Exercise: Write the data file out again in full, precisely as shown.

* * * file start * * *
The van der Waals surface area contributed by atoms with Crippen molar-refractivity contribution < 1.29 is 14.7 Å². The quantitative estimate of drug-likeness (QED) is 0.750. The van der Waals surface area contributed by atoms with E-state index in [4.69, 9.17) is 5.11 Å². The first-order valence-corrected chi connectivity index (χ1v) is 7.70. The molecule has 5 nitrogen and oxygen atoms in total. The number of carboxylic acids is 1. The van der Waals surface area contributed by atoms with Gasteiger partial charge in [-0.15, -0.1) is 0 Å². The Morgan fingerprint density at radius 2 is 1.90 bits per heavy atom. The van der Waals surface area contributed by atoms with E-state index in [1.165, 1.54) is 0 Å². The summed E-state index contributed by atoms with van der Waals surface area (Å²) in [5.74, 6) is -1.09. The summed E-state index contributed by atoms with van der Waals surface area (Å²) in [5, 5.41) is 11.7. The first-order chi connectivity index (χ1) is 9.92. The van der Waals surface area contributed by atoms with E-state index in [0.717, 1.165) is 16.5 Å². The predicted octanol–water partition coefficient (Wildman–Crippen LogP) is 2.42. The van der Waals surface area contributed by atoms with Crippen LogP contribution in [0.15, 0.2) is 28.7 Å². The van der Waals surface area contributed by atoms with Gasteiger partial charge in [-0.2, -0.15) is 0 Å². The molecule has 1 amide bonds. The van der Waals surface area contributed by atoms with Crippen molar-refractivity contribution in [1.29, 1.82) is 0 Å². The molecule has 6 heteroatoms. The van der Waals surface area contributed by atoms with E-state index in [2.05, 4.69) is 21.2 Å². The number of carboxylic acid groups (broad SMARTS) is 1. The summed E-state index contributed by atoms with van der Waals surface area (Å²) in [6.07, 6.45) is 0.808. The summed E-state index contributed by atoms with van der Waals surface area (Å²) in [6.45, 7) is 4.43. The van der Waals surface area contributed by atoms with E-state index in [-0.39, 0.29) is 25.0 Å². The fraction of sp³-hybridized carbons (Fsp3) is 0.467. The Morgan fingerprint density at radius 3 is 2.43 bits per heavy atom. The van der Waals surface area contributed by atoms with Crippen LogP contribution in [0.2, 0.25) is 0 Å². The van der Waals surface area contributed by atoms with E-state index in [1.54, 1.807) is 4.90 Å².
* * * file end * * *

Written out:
The van der Waals surface area contributed by atoms with Crippen molar-refractivity contribution < 1.29 is 14.7 Å². The quantitative estimate of drug-likeness (QED) is 0.750. The van der Waals surface area contributed by atoms with E-state index in [4.69, 9.17) is 5.11 Å². The first-order valence-corrected chi connectivity index (χ1v) is 7.70. The molecule has 5 nitrogen and oxygen atoms in total. The number of carboxylic acids is 1. The van der Waals surface area contributed by atoms with Gasteiger partial charge in [-0.15, -0.1) is 0 Å². The Morgan fingerprint density at radius 2 is 1.90 bits per heavy atom. The van der Waals surface area contributed by atoms with E-state index in [1.165, 1.54) is 0 Å². The summed E-state index contributed by atoms with van der Waals surface area (Å²) in [5.74, 6) is -1.09. The summed E-state index contributed by atoms with van der Waals surface area (Å²) in [5, 5.41) is 11.7. The first-order chi connectivity index (χ1) is 9.92. The van der Waals surface area contributed by atoms with E-state index in [0.717, 1.165) is 16.5 Å². The predicted octanol–water partition coefficient (Wildman–Crippen LogP) is 2.42. The van der Waals surface area contributed by atoms with Crippen LogP contribution in [0.15, 0.2) is 28.7 Å². The van der Waals surface area contributed by atoms with Gasteiger partial charge in [-0.2, -0.15) is 0 Å². The molecule has 1 amide bonds. The van der Waals surface area contributed by atoms with Crippen molar-refractivity contribution in [1.29, 1.82) is 0 Å². The molecule has 6 heteroatoms. The van der Waals surface area contributed by atoms with E-state index in [2.05, 4.69) is 21.2 Å². The number of carboxylic acid groups (broad SMARTS) is 1. The summed E-state index contributed by atoms with van der Waals surface area (Å²) in [6.07, 6.45) is 0.808. The summed E-state index contributed by atoms with van der Waals surface area (Å²) in [6.45, 7) is 4.43. The van der Waals surface area contributed by atoms with E-state index in [-0.39, 0.29) is 25.0 Å². The fraction of sp³-hybridized carbons (Fsp3) is 0.467. The Morgan fingerprint density at radius 3 is 2.43 bits per heavy atom. The van der Waals surface area contributed by atoms with Crippen LogP contribution in [0.2, 0.25) is 0 Å². The van der Waals surface area contributed by atoms with E-state index in [1.54, 1.807) is 4.90 Å².